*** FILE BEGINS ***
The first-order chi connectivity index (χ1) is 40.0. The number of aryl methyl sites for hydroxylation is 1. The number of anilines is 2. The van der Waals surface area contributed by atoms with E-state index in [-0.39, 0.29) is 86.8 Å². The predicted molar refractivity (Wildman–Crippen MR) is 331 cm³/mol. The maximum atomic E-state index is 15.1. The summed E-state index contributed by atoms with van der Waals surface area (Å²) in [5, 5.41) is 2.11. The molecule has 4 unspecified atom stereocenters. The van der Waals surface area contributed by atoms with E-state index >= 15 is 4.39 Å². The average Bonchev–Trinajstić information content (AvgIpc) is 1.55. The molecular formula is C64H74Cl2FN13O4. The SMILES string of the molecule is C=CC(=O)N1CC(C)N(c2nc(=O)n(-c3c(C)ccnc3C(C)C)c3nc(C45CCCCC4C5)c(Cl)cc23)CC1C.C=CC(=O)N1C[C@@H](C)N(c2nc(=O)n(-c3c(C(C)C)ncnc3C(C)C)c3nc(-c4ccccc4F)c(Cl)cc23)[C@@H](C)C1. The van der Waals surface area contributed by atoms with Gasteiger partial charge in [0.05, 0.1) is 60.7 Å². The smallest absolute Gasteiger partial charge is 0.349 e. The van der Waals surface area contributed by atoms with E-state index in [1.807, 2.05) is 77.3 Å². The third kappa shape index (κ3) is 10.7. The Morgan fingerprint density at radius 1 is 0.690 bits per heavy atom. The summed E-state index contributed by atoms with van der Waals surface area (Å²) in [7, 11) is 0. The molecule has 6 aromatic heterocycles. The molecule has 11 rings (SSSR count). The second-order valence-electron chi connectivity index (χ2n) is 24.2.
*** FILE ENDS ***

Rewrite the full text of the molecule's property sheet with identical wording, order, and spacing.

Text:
The first-order chi connectivity index (χ1) is 40.0. The number of aryl methyl sites for hydroxylation is 1. The number of anilines is 2. The van der Waals surface area contributed by atoms with E-state index in [-0.39, 0.29) is 86.8 Å². The predicted molar refractivity (Wildman–Crippen MR) is 331 cm³/mol. The maximum atomic E-state index is 15.1. The summed E-state index contributed by atoms with van der Waals surface area (Å²) in [5, 5.41) is 2.11. The molecule has 4 unspecified atom stereocenters. The van der Waals surface area contributed by atoms with E-state index >= 15 is 4.39 Å². The average Bonchev–Trinajstić information content (AvgIpc) is 1.55. The molecular formula is C64H74Cl2FN13O4. The SMILES string of the molecule is C=CC(=O)N1CC(C)N(c2nc(=O)n(-c3c(C)ccnc3C(C)C)c3nc(C45CCCCC4C5)c(Cl)cc23)CC1C.C=CC(=O)N1C[C@@H](C)N(c2nc(=O)n(-c3c(C(C)C)ncnc3C(C)C)c3nc(-c4ccccc4F)c(Cl)cc23)[C@@H](C)C1. The van der Waals surface area contributed by atoms with Gasteiger partial charge in [0.05, 0.1) is 60.7 Å². The smallest absolute Gasteiger partial charge is 0.349 e. The van der Waals surface area contributed by atoms with E-state index in [1.807, 2.05) is 77.3 Å². The third kappa shape index (κ3) is 10.7. The Morgan fingerprint density at radius 1 is 0.690 bits per heavy atom. The summed E-state index contributed by atoms with van der Waals surface area (Å²) in [7, 11) is 0. The molecule has 6 aromatic heterocycles. The molecule has 11 rings (SSSR count). The second-order valence-electron chi connectivity index (χ2n) is 24.2.